On October 16th, new rules from the FCC went into effect in an attempt to further curb telemarketing calls. The TCPA (originally passed in 1991) allows consumers to file lawsuits for receiving unsolicited telemarketing calls, faxes, texts, autodialed calls, etc.
What’s changed is that “prior express written consent” is now required by companies, even if they have an “established business relationship” with consumers. That is, unless the calls are purely informational, in which case they’re exempt. (I’m sure we can all breathe a sign of relief that politicians can continue to invest in robocall campaigns …)
For companies that offer call-backs, “prior express written consent” sounds fairly daunting. I’m continually asked, “Does this mean that we literally have to get written consent if somebody wants a call-back?” The answer, thankfully, is no.
The E-SIGN Act
Luckily, in 2010, Congress passed a law facilitating the use of electronic signatures in digital commerce. It turns out that E-SIGN, a clever acronym for “Electronic Signatures in Global and National Commerce”, satisfies the requirement here for express written consent.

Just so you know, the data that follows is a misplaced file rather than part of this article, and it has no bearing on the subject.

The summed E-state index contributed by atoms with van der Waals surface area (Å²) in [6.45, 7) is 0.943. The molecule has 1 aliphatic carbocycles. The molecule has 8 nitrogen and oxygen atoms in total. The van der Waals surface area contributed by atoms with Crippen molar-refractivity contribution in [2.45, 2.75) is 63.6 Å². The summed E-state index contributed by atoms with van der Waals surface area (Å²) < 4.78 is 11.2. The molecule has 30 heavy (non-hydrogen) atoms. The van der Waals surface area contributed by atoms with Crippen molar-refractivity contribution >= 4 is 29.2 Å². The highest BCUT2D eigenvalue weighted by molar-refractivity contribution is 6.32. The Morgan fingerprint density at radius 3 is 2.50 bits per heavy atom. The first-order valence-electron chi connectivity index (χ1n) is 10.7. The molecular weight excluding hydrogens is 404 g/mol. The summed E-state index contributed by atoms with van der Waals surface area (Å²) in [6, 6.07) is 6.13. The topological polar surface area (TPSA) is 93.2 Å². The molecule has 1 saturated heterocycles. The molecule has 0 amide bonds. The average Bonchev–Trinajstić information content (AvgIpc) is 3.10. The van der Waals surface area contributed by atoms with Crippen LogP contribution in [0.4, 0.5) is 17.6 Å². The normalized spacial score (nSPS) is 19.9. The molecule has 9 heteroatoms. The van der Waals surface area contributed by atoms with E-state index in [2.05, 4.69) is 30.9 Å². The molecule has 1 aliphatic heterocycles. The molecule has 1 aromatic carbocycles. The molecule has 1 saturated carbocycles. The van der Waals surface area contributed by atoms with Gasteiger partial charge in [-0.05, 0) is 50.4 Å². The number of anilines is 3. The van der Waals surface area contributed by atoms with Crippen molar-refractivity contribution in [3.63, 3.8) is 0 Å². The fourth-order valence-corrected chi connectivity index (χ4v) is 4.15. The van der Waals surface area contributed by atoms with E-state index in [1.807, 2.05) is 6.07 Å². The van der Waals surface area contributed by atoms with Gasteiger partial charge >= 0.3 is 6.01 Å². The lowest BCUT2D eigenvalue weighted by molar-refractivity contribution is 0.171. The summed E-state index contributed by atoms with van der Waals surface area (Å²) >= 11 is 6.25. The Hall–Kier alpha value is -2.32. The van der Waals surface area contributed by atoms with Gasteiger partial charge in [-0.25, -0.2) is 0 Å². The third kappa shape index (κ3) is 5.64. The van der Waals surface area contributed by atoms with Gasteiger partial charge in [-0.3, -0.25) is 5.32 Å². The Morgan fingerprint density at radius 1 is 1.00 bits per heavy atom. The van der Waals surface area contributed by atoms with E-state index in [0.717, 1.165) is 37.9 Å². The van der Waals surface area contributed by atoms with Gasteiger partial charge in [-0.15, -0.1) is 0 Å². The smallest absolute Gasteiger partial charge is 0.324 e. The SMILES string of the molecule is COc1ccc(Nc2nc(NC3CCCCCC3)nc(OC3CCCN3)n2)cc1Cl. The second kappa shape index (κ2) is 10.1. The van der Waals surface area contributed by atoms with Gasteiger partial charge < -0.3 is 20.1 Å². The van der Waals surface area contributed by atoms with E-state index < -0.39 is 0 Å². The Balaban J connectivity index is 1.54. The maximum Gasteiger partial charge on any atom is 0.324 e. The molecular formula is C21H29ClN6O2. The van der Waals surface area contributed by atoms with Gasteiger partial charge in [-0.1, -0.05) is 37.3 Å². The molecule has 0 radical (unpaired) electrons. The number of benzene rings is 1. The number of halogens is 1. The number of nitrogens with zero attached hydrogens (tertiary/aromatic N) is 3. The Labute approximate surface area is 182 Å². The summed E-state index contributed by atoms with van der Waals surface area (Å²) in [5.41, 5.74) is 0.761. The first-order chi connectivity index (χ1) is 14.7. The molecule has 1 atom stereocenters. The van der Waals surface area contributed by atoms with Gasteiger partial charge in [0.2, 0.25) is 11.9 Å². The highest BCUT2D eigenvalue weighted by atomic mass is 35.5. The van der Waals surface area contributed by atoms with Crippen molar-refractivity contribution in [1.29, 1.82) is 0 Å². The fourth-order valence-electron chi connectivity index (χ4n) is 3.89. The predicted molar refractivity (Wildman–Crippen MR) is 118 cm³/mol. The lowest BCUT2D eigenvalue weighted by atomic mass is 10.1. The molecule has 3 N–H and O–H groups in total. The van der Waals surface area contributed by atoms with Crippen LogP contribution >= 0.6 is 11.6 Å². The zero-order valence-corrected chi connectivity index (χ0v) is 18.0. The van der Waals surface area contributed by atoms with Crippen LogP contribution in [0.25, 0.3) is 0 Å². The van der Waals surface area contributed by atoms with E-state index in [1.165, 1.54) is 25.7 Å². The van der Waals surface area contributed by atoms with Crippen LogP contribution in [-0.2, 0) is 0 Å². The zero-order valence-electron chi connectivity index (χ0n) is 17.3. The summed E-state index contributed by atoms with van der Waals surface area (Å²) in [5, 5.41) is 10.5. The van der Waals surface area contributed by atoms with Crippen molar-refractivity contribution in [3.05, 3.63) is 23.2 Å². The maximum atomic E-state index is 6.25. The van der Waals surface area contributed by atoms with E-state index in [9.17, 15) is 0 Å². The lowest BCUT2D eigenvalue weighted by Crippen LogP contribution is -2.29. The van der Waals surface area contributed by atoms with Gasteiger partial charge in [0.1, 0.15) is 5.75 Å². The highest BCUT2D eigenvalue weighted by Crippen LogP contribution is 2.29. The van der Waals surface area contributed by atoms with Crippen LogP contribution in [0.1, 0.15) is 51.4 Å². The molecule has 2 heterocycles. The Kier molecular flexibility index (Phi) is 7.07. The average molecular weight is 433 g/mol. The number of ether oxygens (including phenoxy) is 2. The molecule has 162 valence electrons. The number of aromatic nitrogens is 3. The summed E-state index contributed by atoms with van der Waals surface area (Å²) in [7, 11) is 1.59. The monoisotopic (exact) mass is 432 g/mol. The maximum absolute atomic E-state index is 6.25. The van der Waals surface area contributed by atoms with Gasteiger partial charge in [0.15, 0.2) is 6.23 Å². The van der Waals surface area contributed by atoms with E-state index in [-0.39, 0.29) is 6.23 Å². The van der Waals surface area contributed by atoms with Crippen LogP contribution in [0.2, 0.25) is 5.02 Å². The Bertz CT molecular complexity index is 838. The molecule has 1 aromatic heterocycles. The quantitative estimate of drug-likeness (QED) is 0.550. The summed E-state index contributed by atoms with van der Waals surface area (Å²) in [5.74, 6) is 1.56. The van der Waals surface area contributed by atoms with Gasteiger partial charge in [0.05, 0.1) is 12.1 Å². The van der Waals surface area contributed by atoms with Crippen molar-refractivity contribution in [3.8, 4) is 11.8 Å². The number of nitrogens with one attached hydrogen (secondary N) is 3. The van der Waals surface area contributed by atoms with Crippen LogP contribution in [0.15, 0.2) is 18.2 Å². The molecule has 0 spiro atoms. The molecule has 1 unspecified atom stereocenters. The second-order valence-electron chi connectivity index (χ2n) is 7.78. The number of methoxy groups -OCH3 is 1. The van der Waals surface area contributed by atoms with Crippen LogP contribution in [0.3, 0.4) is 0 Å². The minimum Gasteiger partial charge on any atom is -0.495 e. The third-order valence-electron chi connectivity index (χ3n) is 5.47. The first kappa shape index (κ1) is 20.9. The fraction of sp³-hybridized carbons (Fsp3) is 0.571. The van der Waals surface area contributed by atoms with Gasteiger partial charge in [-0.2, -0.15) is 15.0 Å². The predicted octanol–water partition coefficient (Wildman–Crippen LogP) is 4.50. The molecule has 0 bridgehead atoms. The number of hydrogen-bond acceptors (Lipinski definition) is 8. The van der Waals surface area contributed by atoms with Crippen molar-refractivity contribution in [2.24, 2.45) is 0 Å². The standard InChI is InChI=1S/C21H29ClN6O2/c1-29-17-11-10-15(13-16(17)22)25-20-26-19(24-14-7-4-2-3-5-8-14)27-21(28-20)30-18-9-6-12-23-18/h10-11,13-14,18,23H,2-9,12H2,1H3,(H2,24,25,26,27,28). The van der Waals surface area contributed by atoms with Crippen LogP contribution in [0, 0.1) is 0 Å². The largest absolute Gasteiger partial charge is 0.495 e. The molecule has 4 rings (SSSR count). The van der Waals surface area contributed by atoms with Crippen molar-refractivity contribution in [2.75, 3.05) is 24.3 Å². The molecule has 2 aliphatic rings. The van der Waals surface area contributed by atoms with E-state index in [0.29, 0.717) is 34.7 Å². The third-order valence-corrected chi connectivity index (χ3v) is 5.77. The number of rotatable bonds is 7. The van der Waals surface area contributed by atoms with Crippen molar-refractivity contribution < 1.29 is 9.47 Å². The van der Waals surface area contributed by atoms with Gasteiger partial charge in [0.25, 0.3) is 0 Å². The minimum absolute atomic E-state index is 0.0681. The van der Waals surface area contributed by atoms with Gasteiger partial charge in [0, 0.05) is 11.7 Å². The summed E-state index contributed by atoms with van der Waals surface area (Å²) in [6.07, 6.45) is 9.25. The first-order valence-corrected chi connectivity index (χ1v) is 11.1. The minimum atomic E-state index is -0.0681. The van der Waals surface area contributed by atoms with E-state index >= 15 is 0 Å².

According to the FCC, permission obtained via “email, website form, text message, telephone keypress, or voice recording” is acceptable.
This is great news, as it doesn’t impose unreasonable restrictions for consumers that want to accept call-back offers, or use click-to-call or true Web Call-Back (formerly Visual IVR) solutions. A key press, mouse click or smartphone tap will do.
The burden is, of course, on companies to keep suitable records of such consent, however most companies readily keep these kinds of logs for extended periods.
Hopefully my free legal advice on the matter is worth more than you paid for it 😉